In his view, “cultural value” determines the value of human life itself: he saw an unbridgeable chasm between the “thinking soul of the cultured man and the unthinking brutish soul of the savage, natural man”—a soul he compared to that of a dog. In his lecture on the origins of humankind at the Fourth International Zoological Congress, held in Cambridge in 1898, he discussed the Veddas as “Ceylon’s dwarf-like indigenous people”, who in his view were one step beyond humanoid apes. He even claimed that the distance between advanced European peoples and “savages” was greater than that between the latter and apes. His views later found an enthusiastic following among scientists who expounded racial theories to support National Socialist ideology.
Equally troublesome is his stance on eugenics, which is light years removed from any ethically-defensible standard today. His beliefs in this area transgress the purely descriptive limits of evolutionary theory to embrace the philosophy of the social Darwinists. Yet he did not merely echo their literal, limiting interpretation of the notion of “survival of the fittest”, but took this chain of reasoning a fatal step further. Haeckel repeatedly cited the ancient Spartans in his defense of the killing of disabled infants, whom he considered to be of little or no value.
Eugenics and euthanasia were embraced by many secular social reformers at the time, including some socialists. However, most of these thinkers advocated reproductive control for those they considered “inferior”, not their murder. But Haeckel did support killing, and he had a clear idea about where to draw the line between who was “worthy of living” and who was not. After his death, others followed who were no longer content with mere intellectual games. Adolf Hitler later claimed that it was actually more humane to kill disabled individuals than to allow them to live. To kill the disabled was seen as morally good, even though it overturned Judeo-Christian attitudes which protected the disabled. Haeckel’s works were widely read in the early twentieth century, and many eugenicists, racists, and anti-Semites absorbed the ideas they contained.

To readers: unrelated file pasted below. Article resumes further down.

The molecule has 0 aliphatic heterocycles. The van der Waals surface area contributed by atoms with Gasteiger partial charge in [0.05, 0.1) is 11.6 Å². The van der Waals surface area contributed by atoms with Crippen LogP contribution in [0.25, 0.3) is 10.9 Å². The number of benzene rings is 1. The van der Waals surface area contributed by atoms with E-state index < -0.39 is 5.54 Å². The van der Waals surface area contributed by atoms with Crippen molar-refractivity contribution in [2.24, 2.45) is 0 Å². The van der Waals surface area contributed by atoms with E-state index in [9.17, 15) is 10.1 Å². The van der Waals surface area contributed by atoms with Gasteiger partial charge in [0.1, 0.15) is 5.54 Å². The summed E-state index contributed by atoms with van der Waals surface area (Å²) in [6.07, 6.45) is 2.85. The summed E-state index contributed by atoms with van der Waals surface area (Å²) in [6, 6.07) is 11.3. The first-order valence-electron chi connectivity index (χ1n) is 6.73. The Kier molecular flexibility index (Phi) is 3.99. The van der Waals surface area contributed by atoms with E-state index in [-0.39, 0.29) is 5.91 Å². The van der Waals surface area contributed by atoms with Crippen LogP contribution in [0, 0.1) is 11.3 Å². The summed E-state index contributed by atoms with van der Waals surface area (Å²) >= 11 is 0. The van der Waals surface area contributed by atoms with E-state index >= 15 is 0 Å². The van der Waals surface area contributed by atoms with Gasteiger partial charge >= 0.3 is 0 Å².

Close to two decades after his trip, in 1900, Haeckel set off for the tropics once again. Art Forms in Nature had just been published. This time, Ceylon was just a stop along a much longer route. Haeckel’s real destination was Southeast Asia: Java and Sumatra. It was unavoidable that this voyage lacked the excitement of his first trip, and it was no longer motivated by scientific ambitions. His observations in the resulting account of his travels read like the dutiful report of a researcher who, while he still had some capacity for wonder, was very set in his ways. His thoughts gravitated to humanoid apes and apelike humans, leaving him little time for strolls through the coral gardens.
This article / [Human Forms in Nature: Ernst Haeckel’s Trip to South Asia and Its Aftermath] was originally published in The Public Domain Review [https://publicdomainreview.org/2017/09/13/human-forms-in-nature-ernst-haeckels-trip-to-south-asia-and-its-aftermath/] under a Creative Commons Attribution-ShareAlike 3.0. If you wish to reuse it please see: http://publicdomainreview.org/legal/